Remember that you reserve the right to create your own safe spaces on social media. This may mean following accounts that bring you inspiration and joy or unfollowing accounts that are not in alignment with your values and needs. Only you can determine what this means to you. So as you grow make sure the accounts you follow are still serving you. Remember we are spending a lot of time in these spaces right now. Let’s make sure it’s making us feel safe, motivated, connected.
5. Less comparison. More compassion.
Oof, this one, right? Social media can sometimes facilitate an environment where we size each other up and compare ourselves. Suddenly what we are doing feels not enough because the story we tell ourselves is that other people are doing something better or they are more capable, smarter, pretty, happier, etc. None of this is true, of course.
No one can offer what we offer in the way we offer it. When we try to shrink ourselves to fit a mold we take away the most special thing we have to offer, our authentic selves. This is how people understand and relate to us. Our honesty and vulnerability draws people into meaningful connection.
Here are some questions you can ask yourself when you’re feeling the need to compare:
When am I finding myself comparing the most?
When do I feel the need to people-please or perform? How might this affect my authenticity?
How much value am I placing on my likability? How might this be affecting the way I see myself?
What have I already created that I am so proud of? What are the things that make me unique?
What can I tell myself to soothe the part of me that feels not enough?
When I feel the need to “keep up” or perform, what is the story I tell myself? What is the reality?
6. Creative relief.
There’s heaviness in the world right now. Whether you’re on social media for business or personal reasons, it can be A LOT. Try to make time for moments of fun, joy, play. Bust out the color pencils with or without your kiddos. Paint something, anything, abstract art or painting by number. Pick up an old or new instrument. Write a joke, a poem, a story or prose piece. Cook something you’ve never tried before, and do all of this in the name of providing yourself with some much needed relief. THEN, my friends, decide if you want to share it with social media. Our knee-jerk responses might be to instantly receive reciprocity. The encouragement here is to notice the feeling we get from our efforts at self-care. Our phones may not be pinging and our likes will be nilch, but taking a pause between the actual moment we are experiencing and the instant gratification that comes with posting is worth it. We get so used to the extra validation that comes with sharing our lives on social media that sometimes we miss the actual validation that we can give ourselves. The reward can just be the experience.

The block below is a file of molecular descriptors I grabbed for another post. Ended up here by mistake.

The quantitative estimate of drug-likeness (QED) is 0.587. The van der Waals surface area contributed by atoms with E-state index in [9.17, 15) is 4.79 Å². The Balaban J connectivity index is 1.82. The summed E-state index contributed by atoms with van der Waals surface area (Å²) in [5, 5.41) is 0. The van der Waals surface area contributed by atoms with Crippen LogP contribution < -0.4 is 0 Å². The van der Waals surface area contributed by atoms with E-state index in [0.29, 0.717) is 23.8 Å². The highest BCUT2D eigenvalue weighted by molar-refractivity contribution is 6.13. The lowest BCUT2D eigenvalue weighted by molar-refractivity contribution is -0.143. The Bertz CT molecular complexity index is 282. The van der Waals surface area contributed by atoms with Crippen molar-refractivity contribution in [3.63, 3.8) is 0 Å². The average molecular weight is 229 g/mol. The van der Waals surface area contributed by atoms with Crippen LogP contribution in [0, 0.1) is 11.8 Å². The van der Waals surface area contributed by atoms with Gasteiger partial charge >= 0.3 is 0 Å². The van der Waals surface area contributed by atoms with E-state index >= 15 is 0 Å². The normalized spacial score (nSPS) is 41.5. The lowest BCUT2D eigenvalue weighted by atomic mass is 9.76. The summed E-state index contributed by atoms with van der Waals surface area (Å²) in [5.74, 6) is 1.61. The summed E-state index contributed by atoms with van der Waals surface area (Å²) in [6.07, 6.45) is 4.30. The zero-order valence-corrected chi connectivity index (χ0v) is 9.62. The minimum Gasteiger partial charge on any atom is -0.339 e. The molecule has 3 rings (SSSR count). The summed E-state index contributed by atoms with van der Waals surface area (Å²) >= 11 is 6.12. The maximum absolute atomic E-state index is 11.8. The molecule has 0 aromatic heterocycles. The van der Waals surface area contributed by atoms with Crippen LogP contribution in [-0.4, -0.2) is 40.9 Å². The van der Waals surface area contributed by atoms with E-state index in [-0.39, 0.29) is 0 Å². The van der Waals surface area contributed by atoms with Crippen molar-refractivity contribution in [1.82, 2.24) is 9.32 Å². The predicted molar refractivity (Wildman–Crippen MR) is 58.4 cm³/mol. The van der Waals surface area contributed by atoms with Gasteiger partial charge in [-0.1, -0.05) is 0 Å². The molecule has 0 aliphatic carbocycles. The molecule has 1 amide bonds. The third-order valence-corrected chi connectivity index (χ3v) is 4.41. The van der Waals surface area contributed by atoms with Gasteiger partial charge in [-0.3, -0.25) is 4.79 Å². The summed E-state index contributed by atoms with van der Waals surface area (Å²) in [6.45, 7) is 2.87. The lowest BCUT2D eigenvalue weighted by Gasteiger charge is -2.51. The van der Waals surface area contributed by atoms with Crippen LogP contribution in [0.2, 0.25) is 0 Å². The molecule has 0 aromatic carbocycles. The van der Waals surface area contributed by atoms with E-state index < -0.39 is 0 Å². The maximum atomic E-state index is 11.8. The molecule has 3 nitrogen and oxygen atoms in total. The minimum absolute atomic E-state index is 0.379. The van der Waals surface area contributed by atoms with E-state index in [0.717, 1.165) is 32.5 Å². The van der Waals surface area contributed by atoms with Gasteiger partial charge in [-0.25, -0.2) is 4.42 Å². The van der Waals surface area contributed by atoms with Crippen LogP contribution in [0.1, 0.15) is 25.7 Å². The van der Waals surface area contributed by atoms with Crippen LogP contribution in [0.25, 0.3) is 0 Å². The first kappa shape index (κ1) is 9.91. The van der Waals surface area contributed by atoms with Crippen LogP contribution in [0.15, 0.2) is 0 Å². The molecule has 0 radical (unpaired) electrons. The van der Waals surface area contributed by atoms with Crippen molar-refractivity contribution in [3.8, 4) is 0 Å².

8. Healthy boundaries
Self-care begins with awareness around our needs. Then setting boundaries and taking action in order to meet those needs.
Here are some suggestions for effective boundary setting:
Back-up boundary setting with action.
Give yourself realistic time-frames to follow-through with the action.
You don’t need to debate, defend, or over-explain to yourself or others.
Have support available, people to help hold you accountable to your boundary and offer help.
Stay strong. Don’t give in. This is for YOU, remember.
If you do cross your own boundary, it’s okay. Offer compassion to yourself, but make sure you keep practicing.
Before you set your boundary, know what the need is. The need for example, might be “More intimate connection with my partner or family.” The boundary then could be, “I do NOT respond to work emails or text messages after 6 p.m.” The how or when of this boundary is daily at 6:00 p.m. Do not forget that bit. It’s an important part of the follow-through with the boundary.
Folks. It’s a tough time for some of us right now. Let’s love ourselves and each other through it.